Taliban veterans like to laugh about the first time, according to their lore, that the Russians dumped a lot of American dollars on them. During the Taliban campaign to take over all of Afghanistan in 1995, they actually had a few fighter planes, and they used one to force a Russian cargo plane—a huge Ilyushin Il-76TD flying for a company called Airstan—to land in Kandahar.
The Taliban held the Russian crew members prisoner for a year until, one day, they supposedly “escaped” and managed to take the plane with them. How many millions of dollars that took to arrange, the Taliban have never said, but after the long, bloody decade of the 1980s throwing off Soviet occupation, squeezing the Russians for money like that remains a source of amusement.
Mullah Manan Niazi, who was the spokesman for Taliban leader Mullah Omar in those days, brought up the incident when The Daily Beast asked him about reports that the Russians have offered—and perhaps paid—bounties to Taliban who kill American soldiers.
“The Russians paying U.S. dollars—it’s not odd for the Taliban,” he said, his voice fraught with irony over the encrypted phone call as he recalled the Airstan incident. As for the current situation, “The Taliban have been paid by Russian intelligence for attacks on U.S. forces—and on ISIS forces—in Afghanistan from 2014 up to the present.”
In the world of intelligence gathering, such a statement from such a figure would be worth noting, and just the kind of thing that could lead to what the Trump White House has called “inconclusive” reporting the Russian offer of bounties to kill Americans.
Mullah Manan Niazi was a very senior figure in the Taliban when they were in power, and also when they were driven into exile and underground after 2001. But since the death of Mullah Omar was made public in 2015, he has been a dissident and liable to be killed by the current Taliban leadership if it catches up with him. They have accused him of collaborating with the CIA and the Afghan government’s intelligence service, the National Directorate of Security (NDS), which he denies.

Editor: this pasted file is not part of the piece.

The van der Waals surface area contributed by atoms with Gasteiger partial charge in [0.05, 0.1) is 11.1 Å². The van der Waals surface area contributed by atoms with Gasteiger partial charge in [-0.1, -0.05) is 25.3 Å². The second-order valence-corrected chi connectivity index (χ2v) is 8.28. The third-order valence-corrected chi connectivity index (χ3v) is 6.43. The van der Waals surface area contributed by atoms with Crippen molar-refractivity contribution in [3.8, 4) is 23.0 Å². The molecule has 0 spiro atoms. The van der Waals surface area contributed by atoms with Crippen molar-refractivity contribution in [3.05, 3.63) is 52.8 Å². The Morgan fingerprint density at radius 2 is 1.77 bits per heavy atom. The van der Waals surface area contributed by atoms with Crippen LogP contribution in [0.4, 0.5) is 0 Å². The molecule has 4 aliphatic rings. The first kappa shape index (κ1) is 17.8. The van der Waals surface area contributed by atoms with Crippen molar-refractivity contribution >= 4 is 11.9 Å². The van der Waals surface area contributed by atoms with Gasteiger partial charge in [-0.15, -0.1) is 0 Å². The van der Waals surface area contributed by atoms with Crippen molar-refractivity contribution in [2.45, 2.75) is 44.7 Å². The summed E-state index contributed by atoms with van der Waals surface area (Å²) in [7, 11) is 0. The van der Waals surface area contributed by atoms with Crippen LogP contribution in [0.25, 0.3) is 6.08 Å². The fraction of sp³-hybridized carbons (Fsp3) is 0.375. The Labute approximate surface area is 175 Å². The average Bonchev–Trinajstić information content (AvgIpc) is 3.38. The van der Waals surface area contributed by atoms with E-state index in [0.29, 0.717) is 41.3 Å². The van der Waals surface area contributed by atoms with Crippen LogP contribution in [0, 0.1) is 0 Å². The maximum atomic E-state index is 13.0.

So, Niazi speaks as someone who knows the organization and its top people very well, but who also has an agenda very different from theirs, with his own reasons for confirming the bounty story, and he does not offer further specifics on that. But he does offer details about what he says are the longstanding ties between the Taliban and the Russians as well as the Iranians, and U.S. officials have been tracking those developments.
A U.S. intelligence report about Russian assistance to the Taliban has circulated on Capitol Hill and throughout the national security apparatus over the last several days. According to three individuals who have read or who are familiar with the report, the assessment is long and covers the span of several years, focusing generally on how Russia provides support, including financial assistance, to the Taliban. The report also touches on the Russian bounties first reported by The New York Times, though those who read the report say that data point is circumstantial and that the investigation is ongoing. Two individuals who spoke to The Daily Beast, though, said it is clear from the report that there’s an increased risk for U.S. troops in Afghanistan because of Russia’s behavior.
In important ways, this classified report mirrors an unclassified document produced last month by the Congressional Research Service which offered a crisp summation: “In the past two years, multiple U.S. commanders have warned of increased levels of assistance, and perhaps even material support for the Taliban from Russia and Iran, both of which cite IS [Islamic State, ISIS] presence in Afghanistan to justify their activities. Both nations were opposed to the Taliban government of the late 1990s, but reportedly see the Taliban as a useful point of leverage vis-a-vis the United States.”
“We introduced two Taliban to the Russians under cover as businessmen,” said Niazai looking back on operations when he was still part of the Taliban insurgent leadership. “They went to Tajikistan and Kyrgyzstan. With Russian-supplied funds, we purchased oil, wheat and flour and imported it to Afghanistan and then sold it there. That’s how we converted Russians funds to cash in Afghanistan.”
Both men, contacted by The Daily Beast, vehemently denied such activity. “I don’t want to comment—I don’t even want to talk about Niazi,” said one of them who, as a matter of fact, pays frequent visits to Moscow. “Niazi is our enemy and playing into the hands of the NDS.”